Americans, attention: Morrissey is booked to appear on Letterman this Friday night, and he'll be unveiling a new song, That's How People Grow Up. An early chance to tell if the late-career return-to-form is continuing, or if he really needs to think about those offers of Smiths reunion tours.
That's what's claimed in a lawsuit launched by Broadcast Music Inc. The company has issued a lawsuit on behalf of Kanye West, Michael Jackson and others claiming that J-Zed's 40/40 club is playing records without paying royalties.
The club haughtily denies doing any such thing, says TMZ:
Oddly, they don't seem ashamed at the idea of playing Jackson's music.
The cult-like believers that Weezer had broken up - unquelled by Rivers Cuomo saying they weren't splitting up - will probably not be shaken in their resolve by news of the the band going back in to the studio. Together, says River:
Apparently, Cuomo is now styling himself R Dawg. There aren't many people who could adopt such a name and end up with a styling less awful than their original one.
Amongst the live Glastonbury stuff turning up on YouTube at the moment:
Bloc Party: So Here We Are & Helicopter
Arcade Fire: No Cars Go
Arctic Monkeys: Diamonds Are Forever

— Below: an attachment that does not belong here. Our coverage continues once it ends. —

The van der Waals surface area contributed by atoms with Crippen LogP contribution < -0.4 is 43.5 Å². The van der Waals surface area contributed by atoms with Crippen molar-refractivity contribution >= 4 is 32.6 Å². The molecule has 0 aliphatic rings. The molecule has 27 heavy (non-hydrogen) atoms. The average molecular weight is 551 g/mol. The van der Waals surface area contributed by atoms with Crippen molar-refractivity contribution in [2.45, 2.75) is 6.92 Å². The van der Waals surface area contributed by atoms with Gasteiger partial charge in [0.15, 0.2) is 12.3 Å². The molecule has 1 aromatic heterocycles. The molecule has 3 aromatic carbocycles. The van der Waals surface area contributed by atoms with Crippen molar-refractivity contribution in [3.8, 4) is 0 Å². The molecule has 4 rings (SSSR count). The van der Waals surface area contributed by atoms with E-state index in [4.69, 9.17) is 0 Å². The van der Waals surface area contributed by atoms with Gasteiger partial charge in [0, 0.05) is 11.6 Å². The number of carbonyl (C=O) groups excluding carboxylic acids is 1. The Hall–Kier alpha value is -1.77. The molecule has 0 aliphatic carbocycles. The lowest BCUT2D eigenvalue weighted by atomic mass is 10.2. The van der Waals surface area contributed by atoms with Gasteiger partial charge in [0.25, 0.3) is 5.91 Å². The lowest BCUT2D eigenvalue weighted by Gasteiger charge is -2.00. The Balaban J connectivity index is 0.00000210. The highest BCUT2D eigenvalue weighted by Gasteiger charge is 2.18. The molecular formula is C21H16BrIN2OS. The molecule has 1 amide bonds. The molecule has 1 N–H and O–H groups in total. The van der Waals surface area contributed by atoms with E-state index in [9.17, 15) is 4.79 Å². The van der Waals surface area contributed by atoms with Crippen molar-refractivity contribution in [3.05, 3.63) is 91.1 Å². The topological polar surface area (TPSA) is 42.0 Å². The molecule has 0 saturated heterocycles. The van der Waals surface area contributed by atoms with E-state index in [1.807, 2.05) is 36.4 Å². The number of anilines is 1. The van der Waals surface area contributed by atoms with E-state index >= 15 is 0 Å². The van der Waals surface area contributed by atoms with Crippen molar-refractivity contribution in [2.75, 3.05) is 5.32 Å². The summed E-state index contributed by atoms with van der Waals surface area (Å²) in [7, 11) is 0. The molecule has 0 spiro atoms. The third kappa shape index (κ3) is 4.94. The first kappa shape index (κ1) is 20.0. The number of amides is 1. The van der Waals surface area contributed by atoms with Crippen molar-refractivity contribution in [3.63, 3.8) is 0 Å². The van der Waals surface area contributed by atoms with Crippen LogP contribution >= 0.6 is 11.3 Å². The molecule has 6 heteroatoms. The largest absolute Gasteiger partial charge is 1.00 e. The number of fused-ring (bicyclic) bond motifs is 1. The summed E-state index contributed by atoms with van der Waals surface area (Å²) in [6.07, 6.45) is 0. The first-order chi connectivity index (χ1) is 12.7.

The Chemical Brothers: Hey Boy Hey Girl
Maximo Park: Apply Some Pressure
The Coral: Dreaming Of You
The Twang: Wide Awake
Manic Street Preachers: La Tristesse Durera
CSS: Let's Make Love And Listen To Death From Above
BBC World News report
A pan round the site
Glastonbury 2007 in full
Neil Finn had to backtrack quickly during Crowded House's set at Hyde Park Calling.
He harangued a bloke he saw on the corner of the stage:
That doesn't even remotely make sense anyway. But to make it worse, he was actually slagging off the man with the thankless task of translating Crowded House lyrics into sign language.
To be fair, when he realised what he'd done, he did apologise. Apparently he was short tempered after having to throw out a load of bloody labradors some idiot had allowed in backstage.
A festival with no mud, no meddlesome ticket ID and no need to sleep in a tent? It can only be the Tin Pan Alley festival. (Or some other ones, anyway.)
Taking place in the home of the original old grey whistle test, the free festival on July 15th brings together Help She Can't Swim, Future of the Left, We Start Fires and an almost cast-iron guarantee that there won't be any business involving Lily Allen humiliating your childhood heroes by parading them like they're from a captured navy vessel.
London, of course.
Madonna's ambitions to own all the houses in one of the many streets she lives on have moved a step closer, as she writes a cheque out for £6million to buy another Marylebone house. It's not known why she wants another half-dozen bedrooms.